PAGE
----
The appellate court affirmed the trial court’s decision to pierce the corporate veil. Click here to read the decision from the appellate court on our blog. 
This decision demonstrates the importance of following appropriate protocols and formalities for a corporation, and maintaining required indicia of a corporation to show that it has a viable and genuine existence separate and apart from the individual.

Kent HollandAbout the author: J. Kent Holland, J.D. is founder and president of a the firm, ConstructionRisk, LLC, providing risk management services for PUA and Arch Insurance Group, as well as to owners, design professionals, contractors and attorneys on construction projects. He is publisher of the ConstructionRisk.com Report and may be reached at Kent@ConstructionRisk.com or by calling 703-623-1932.  





A recent survey of A&E firms conducted by Tim Corbett of Smart Risk, revealed that top business-related concerns for firms in 2016 include:

EM-bluebox-v1_bullet.jpg Increasing firm profitability 

EM-bluebox-v1_bullet.jpg Finding new qualified staff with appropriate technical and project management skills 

EM-bluebox-v1_bullet.jpg Negotiating appropriate project fees

EM-bluebox-v1_bullet.jpg Managing the rising costs of running a firmyoung talent

EM-bluebox-v1_bullet.jpg Identifying new clients and markets

EM-bluebox-v1_bullet.jpg Enhancing firm business planning

EM-bluebox-v1_bullet.jpg Marketing

Finding the right talent with the appropriate skills was high on the list of concern.The construction sector has played a key role in lowering the unemployment rate, adding 159,000 payroll positions through the first ten months of 2015, 31,000 of which were added in October alone. Construction jobs accounted for almost 8% of payroll gains in 2015. However, many design firms are seeing a talent shortage. Following the recession, many design professionals left the industry to pursue other professional careers in technology. Some firms state they would increase staff by 15-20% if people were available.

We have also heard a lot of talk in the industry about fiduciary duty owed by architects and engineers. While A&E firms are aware that liability exists for their negligent acts, errors, and omissions; many would be surprised that several jurisdictions have ruled that they owe a greater fiduciary duty to their clients. A fiduciary duty is a legal duty to act solely in another party's interests. Parties owing this duty are called fiduciaries. The individuals to whom they owe a duty are called principals. A fiduciary duty requires the fiduciary to exercise the utmost good faith and loyalty to the principal.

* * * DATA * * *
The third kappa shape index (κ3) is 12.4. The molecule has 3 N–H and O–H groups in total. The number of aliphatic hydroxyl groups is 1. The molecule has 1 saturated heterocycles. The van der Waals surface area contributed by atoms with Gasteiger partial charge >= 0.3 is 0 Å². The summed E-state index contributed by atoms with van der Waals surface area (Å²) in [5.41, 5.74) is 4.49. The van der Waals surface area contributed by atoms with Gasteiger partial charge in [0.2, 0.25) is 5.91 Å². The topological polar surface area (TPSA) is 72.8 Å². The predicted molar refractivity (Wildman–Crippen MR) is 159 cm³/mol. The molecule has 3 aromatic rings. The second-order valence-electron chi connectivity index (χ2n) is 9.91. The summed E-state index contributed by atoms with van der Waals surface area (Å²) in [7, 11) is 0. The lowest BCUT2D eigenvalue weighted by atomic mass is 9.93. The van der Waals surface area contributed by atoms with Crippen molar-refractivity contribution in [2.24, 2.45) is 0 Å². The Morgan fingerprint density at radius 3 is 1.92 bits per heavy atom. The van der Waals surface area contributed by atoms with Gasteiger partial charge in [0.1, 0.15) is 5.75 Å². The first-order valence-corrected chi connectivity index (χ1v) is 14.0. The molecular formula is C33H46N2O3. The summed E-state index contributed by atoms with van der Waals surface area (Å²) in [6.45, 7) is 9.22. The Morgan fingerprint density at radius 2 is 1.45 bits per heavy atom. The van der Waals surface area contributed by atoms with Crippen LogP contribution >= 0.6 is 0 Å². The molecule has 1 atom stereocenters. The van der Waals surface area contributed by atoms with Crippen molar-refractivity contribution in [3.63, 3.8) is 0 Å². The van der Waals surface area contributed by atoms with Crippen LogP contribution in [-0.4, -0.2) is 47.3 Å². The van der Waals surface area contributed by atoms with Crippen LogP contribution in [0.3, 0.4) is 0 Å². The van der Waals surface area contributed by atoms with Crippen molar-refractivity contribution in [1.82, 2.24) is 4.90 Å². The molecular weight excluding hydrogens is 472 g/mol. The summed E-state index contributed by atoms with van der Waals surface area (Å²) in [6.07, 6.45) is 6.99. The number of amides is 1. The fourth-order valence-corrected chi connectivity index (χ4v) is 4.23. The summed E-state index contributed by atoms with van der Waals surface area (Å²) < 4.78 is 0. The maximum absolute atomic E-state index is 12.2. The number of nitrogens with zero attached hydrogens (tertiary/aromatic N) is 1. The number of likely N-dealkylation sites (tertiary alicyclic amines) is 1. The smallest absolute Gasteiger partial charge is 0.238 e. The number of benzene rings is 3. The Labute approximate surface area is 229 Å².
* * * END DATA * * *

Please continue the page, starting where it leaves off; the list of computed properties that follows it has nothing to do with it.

In cases involving A&E firms, a fiduciary obligation may arise between design professionals and their clients requiring a greater standard of care over the traditional professional duty of care. 

In California, the recent case of City of Victorville v. Carter & Burgess illustrates this trend. In this case, the A&E firm was hired to perform a feasibility study for this city. The city terminated the project after a series of delays and cost overruns. After reviewing the language in the parties' contract, the court ruled that a greater standard of care was owed, and that the A&E firm breached a fiduciary duty to the city by not properly supervising the project’s development. Specific language in the contract contract referred to the relationship between the parties as more then an arms-length business relationship and instead, as one of “trust and confidence." 
It is important that all A&E firms review their contracts carefully with their legal counsel to eliminate and even disclaim any language that creates a fiduciary duty.




PUA recently wrote the following 10 accounts. We are able to write architecture and engineering firms with billings under $20M and design/build/contractors firms with contract revenues under $150M.

EM-bluebox-v1_bullet.jpg Electrical engineering firm in CA ($16M in billings) - $2M/4M limit and $25K deductible for $82,590

EM-bluebox-v1_bullet.jpg Landscape architecture firm in CA ($1.4M in billings) - $2M/2M limit and $25K deductible for $36,253

EM-bluebox-v1_bullet.jpg Architecture firm that also does electrical & structural in OK ($10M in billings) - $2M/2M limit and $50K deductible for $55,118

EM-bluebox-v1_bullet.jpg Architecture & planning firm in CA ($2.5M in billings) - $2M/2M limit and $100K deductible for $28,525

EM-bluebox-v1_bullet.jpg Civil engineering firm that also does electrical engineering in CA ($2M in billings) - $2M/2M limit with $3M SPX and $15K deductible for $41,725

EM-bluebox-v1_bullet.jpg Electrical contractor in FL ($23M in revenue) - $1M limit and $10K deductible for $10,000

EM-bluebox-v1_bullet.jpg Design/Build contractor in VT ($5.7M in revenue) - $1M limit and $25K deductible for $8,900

EM-bluebox-v1_bullet.jpg Design/Build contractor in ME ($21M in revenue) - $1M limit and $7,500 deductible for $18,667

EM-bluebox-v1_bullet.jpg Design/Build contractor in IL ($75M in revenue) - $5M limit and $100K deductible for $75,000

EM-bluebox-v1_bullet.jpg HVAC Design/Build contractor in MA ($25M in revenue) - $2M limit and $10K deductible for $18K

Send us a submission and become a success story!

Professional Underwriters Agency (PUA)
Call us: 630-572-0600
Email us: sandip@puainc.com
Copyright © 2016 PUA, all rights reserved.